Rachel Breidster is a highly enthusiastic and wildly curious learning and organizational development professional with over 20 years of experience providing customized services and solutions in the private, non-profit, educational, and government sectors.

Influenced by her education in sociology, professional history working with families facing housing instability, and personal experience as a serial relationship-builder, Breidster’s work focuses heavily on helping organizations to critically examine their norms and procedures, create psychological safety, and build an engaged, inclusive, and high-performing culture.

Breidster has experience in a wide variety of subject matter areas including leadership development, DEIB, workplace relational skills, communication skills, change management, innovative performance, strategic growth, supervisory skills, public health, public policy, and presentation skills.

Regardless of subject matter, participants working with Breidster can expect a high-trust, highly-engaging experience, full of evidence-based practices, immediately actionable content, experiential learning, and a lasting impact.

Breidster leverages her experiences as a lifelong learner, 20+ year veteran trainer, and 7+ year director of learning and development departments, to inform her unique insight into both the needs of the organization as well as the needs of the learner. The result is the development of bespoke, balanced solutions that build value and impact for everyone.

Finale Talk: “Counterstory and Critical Race Theory”

Presented by Aja Martinez, author of the multi-award-winning book Counterstory: The Rhetoric and Writing of Critical Race Theory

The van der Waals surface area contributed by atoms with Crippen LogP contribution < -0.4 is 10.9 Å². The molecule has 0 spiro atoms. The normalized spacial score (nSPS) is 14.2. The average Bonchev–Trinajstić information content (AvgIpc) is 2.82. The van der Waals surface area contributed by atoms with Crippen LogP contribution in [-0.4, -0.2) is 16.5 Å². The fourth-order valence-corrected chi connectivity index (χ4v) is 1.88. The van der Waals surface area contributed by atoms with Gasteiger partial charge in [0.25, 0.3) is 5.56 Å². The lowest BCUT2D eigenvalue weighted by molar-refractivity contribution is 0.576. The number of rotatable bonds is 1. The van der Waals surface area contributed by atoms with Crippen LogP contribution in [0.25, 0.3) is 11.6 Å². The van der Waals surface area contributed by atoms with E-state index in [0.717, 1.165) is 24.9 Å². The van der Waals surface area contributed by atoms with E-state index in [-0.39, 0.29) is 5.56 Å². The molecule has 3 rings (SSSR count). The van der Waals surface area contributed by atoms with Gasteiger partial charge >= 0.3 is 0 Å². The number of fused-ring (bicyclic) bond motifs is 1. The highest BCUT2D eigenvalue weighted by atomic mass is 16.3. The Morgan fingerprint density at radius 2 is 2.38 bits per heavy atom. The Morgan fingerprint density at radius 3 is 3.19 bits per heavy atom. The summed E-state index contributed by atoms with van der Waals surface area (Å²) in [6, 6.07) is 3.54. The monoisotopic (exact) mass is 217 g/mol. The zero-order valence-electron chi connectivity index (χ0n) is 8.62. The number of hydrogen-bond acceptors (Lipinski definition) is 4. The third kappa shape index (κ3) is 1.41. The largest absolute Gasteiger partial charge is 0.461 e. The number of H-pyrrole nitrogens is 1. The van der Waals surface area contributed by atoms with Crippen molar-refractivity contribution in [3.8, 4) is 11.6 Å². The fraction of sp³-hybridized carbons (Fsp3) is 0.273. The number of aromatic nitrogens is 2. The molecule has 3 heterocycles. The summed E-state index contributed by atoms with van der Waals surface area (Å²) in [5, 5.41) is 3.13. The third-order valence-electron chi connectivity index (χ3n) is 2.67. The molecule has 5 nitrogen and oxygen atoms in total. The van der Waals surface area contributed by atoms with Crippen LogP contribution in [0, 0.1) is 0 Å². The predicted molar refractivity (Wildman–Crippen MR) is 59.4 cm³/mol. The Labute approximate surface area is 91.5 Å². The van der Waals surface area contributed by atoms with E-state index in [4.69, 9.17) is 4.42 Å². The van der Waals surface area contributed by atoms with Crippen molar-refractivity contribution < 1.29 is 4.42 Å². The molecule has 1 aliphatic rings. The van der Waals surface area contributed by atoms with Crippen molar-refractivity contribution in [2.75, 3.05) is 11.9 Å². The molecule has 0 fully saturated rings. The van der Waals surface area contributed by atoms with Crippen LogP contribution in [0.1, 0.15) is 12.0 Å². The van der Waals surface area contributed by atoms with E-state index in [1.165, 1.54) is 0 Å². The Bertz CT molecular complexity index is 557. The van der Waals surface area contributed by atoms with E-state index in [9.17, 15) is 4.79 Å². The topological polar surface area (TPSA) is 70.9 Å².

When: 1:30 to 2:30 p.m. Friday, April 12, 2024 

Where: LC 4 and Zoom

Who: Open to all

RSVP appreciated: Register for the finale talk.

Martinez will discuss how and why the work she began in her seminal 2014 essay, “A Plea for a Critical Race Theory Counterstory,” has evolved. She will discuss how a simple question became a complex, interdisciplinary project, co-researched and co-written with historian and Indigenous studies scholar Robert O. Smith. Drawing on mixed methods, ranging from archival, to ethnographic, to literary and rhetorical analysis, Martinez and Smith reframe the histories of CRT’s origins in legal studies while making provocative claims concerning CRT’s storytelling pedagogy, methodology and theory. 
 

Portrait of a woman with long brown hair worn down, wearing a deep green V-neck wrap dress with puffed sleeves.

Aja Y. Martinez (she/her) is an associate professor of English at the University of North Texas and author of the multi-award-winning book Counterstory: The Rhetoric and Writing of Critical Race Theory. Her scholarship engages with both public and academic audiences in a series of new projects that include several critical academic journal essays and book chapters, a CRT theoretical introductory chapter for a Routledge collection, a special College English double issue on CRT, CRT symposia in three academic journals, and four book-length projects.